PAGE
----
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How to curtail clinician burnout in 2024

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The high rate of burnout in the healthcare industry can have far-reaching, negative consequences.

burnout | © famveldman - stock.adobe.com

© famveldman - stock.adobe.com

Clinician burnout is a serious problem for front-line healthcare workers. Although many jobs come with stress, our US medical professionals, particularly physicians and nurses, have a higher risk of burnout compared with other professions.

The American Medical Association (AMA) has been active in working to understand and curtail burnout. Initiatives like STEPS Forward, Physician Well-Being Program, and the Recovery Plan for America’s Physicians as well as the American Nurses Association-led Nurse Burnout Prevention Program and Healthy Nurse Healthy Nation have helped members understand underlying causes of this issue and implement corrective action.

I’ve been fortunate to work with many front-line clinical professionals over my career. I’ve seen what burnout can do, and I appreciate the significance of the steps that must be taken to improve clinician well-being.

Snowball effect

About a decade ago, and years prior to the impacts from the COVID-19 pandemic, the AMA shined a light on a few of the leading causes of burnout. Among these, the group found that the lack of modern technology placed a particular strain on front-line health workers. Outdated (‘legacy’) equipment and platforms created friction in care. Access to this technology often required multiple technical steps. Collaboration and communication between clinical team members looked more like 1980 than the first decade of the twenty-first century.

On top of this, clinical access to and interaction with data was tough. Information siloes were the norm, creating challenges for clinical team members to both share and access information across platforms. Lastly, as the US moved to fully realize the Affordable Care Act with electronic medical records, the very workflows that were designed to improve patient-clinician experience did the opposite. Many clinical team members would report spending hours at night entering notes, responding to inbox requests and completing tasks in electronic medical records (EMRs) and electronic health records (EHRs). This ‘pajama time,’ after-hours work took mental and physical energy from clinicians.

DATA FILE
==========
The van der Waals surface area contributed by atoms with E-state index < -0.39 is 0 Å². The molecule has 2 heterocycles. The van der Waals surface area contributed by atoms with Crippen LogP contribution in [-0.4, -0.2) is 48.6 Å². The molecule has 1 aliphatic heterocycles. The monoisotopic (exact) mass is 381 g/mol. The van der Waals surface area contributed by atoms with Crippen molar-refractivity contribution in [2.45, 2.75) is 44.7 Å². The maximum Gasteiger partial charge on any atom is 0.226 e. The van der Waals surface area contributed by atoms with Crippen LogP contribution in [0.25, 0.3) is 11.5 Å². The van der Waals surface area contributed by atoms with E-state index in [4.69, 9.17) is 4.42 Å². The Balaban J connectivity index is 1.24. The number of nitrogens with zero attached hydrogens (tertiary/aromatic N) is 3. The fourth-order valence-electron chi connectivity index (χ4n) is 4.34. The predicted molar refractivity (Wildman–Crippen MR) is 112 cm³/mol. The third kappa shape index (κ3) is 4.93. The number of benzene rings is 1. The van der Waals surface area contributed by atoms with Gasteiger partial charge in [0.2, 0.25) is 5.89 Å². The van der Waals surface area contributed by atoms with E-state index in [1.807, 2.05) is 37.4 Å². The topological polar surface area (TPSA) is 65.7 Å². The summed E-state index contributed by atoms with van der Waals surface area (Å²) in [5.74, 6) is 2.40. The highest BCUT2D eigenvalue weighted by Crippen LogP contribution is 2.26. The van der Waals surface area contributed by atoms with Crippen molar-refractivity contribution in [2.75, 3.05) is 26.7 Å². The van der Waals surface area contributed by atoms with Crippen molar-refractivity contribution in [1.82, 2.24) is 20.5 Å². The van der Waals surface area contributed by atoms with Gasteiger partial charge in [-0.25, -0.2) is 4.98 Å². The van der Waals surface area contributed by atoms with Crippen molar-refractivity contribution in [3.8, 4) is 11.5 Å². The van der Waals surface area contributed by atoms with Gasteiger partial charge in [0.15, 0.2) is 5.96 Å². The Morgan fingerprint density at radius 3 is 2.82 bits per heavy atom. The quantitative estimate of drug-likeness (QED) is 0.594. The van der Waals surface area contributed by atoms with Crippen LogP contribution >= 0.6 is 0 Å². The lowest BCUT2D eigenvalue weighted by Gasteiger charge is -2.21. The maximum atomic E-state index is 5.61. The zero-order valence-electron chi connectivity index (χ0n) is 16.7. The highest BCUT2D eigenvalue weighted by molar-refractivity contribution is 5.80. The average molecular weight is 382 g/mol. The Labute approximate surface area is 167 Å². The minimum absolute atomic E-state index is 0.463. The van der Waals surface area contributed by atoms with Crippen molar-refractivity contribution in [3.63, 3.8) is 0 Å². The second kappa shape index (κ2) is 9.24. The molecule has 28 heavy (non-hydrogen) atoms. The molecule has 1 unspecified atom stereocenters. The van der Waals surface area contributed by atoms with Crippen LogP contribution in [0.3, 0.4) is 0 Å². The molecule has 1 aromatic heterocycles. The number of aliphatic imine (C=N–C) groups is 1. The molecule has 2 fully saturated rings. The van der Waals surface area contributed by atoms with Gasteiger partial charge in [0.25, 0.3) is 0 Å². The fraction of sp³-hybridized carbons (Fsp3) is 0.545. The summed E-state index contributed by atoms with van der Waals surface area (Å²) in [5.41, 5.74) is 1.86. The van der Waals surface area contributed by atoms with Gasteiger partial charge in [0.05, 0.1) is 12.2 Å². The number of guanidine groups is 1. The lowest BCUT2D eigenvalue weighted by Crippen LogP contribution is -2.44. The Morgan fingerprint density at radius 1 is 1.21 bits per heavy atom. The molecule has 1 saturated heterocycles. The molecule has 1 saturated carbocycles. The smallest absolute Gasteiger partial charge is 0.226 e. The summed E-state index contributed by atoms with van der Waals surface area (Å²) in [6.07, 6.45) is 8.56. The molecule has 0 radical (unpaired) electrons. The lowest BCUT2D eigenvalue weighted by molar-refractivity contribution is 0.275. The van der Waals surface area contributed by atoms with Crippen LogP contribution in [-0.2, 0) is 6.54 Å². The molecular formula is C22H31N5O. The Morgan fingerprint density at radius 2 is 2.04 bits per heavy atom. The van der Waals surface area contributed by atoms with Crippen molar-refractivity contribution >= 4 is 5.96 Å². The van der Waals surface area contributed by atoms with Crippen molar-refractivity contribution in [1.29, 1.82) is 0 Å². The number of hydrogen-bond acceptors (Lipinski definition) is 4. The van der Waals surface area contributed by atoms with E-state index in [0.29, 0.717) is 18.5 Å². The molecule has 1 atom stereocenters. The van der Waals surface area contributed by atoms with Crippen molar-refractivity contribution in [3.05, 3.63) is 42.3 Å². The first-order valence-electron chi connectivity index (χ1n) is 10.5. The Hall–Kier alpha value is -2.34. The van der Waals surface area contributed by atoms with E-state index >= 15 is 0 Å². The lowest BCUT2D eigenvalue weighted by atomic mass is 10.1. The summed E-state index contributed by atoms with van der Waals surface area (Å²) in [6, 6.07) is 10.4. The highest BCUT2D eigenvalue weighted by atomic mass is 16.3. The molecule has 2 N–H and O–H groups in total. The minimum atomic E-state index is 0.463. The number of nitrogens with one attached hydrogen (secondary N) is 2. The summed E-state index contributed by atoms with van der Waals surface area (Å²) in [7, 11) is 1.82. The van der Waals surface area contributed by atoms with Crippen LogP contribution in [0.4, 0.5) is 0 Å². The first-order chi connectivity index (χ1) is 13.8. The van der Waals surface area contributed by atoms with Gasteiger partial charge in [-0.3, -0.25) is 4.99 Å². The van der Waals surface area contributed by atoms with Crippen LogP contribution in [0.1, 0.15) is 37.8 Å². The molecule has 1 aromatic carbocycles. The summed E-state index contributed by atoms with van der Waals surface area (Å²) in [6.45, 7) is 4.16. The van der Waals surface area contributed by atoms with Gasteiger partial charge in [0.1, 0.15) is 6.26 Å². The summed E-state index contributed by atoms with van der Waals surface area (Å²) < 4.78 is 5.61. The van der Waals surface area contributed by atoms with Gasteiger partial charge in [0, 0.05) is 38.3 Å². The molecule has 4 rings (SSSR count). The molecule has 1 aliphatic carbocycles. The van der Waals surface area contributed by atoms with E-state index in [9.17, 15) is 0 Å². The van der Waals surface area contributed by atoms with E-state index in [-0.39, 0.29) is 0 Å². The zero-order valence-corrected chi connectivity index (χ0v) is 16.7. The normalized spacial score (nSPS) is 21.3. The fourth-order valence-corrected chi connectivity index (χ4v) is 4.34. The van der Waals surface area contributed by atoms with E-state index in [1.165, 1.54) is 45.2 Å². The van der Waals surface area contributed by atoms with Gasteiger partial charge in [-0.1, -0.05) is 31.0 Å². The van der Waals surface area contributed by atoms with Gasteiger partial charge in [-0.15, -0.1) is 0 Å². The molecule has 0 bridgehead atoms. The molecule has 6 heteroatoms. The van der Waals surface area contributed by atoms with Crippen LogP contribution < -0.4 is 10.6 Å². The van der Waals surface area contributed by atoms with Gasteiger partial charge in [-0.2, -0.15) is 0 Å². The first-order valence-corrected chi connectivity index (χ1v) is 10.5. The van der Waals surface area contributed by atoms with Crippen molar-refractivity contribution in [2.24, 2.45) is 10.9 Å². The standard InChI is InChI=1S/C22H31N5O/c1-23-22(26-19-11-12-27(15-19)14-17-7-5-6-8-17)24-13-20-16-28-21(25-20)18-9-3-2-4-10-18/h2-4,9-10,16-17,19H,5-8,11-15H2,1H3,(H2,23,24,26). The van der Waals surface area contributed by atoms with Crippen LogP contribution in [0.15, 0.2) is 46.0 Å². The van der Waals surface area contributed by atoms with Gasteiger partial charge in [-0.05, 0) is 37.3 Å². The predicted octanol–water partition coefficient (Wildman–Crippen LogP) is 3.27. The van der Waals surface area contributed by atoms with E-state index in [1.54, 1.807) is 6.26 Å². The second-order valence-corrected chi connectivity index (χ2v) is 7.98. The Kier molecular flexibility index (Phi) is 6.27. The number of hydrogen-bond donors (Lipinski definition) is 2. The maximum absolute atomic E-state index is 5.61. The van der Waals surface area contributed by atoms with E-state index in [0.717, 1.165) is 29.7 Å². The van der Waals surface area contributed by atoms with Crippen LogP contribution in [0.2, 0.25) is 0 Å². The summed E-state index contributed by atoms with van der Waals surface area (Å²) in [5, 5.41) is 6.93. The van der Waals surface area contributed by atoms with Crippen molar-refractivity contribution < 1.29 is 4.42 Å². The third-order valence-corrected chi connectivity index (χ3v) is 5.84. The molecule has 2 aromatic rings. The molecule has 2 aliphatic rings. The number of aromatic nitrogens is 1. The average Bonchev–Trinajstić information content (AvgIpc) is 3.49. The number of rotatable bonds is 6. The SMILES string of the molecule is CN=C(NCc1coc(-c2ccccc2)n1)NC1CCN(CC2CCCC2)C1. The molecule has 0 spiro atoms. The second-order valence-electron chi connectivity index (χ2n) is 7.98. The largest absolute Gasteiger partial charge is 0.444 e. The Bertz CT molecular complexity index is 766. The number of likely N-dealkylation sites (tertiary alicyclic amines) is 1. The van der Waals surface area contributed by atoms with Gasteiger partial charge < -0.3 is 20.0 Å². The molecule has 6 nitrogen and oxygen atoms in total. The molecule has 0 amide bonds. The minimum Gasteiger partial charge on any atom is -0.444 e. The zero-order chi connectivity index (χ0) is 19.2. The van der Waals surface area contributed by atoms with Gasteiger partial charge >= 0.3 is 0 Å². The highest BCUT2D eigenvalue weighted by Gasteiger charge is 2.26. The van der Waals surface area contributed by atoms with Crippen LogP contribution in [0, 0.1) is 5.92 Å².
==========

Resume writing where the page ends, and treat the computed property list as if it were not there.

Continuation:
When the pandemic upended America’s healthcare system in March 2020, front-line healthcare worker burnout snowballed. Along with the pre-existing issues that had already impacted clinicians, front-line workers now had to cope with extreme and sudden influx of patients, rapidly changing treatment protocols, acute staffing shortages leading to extended shifts, fear of exposure, and significant physical, mental, and emotional strain. Taken together, the burnout rate compounded — particularly for medical professionals in hospitals.

Post COVID-19 – we need a plan

While the efforts made by the AMA and others should not be diminished — before, during, and after the pandemic, we are still facing dangerous levels of burnout in 2024. For example, The Physicians Foundation’s 2023 Survey of America’s Current and Future Physicians found 60% of physicians and residents and 70% of medical students often experience feelings of burnout. Experts even suggest there is a post-COVID variant of clinician dissatisfaction dubbed “pandemic-informed burnout.”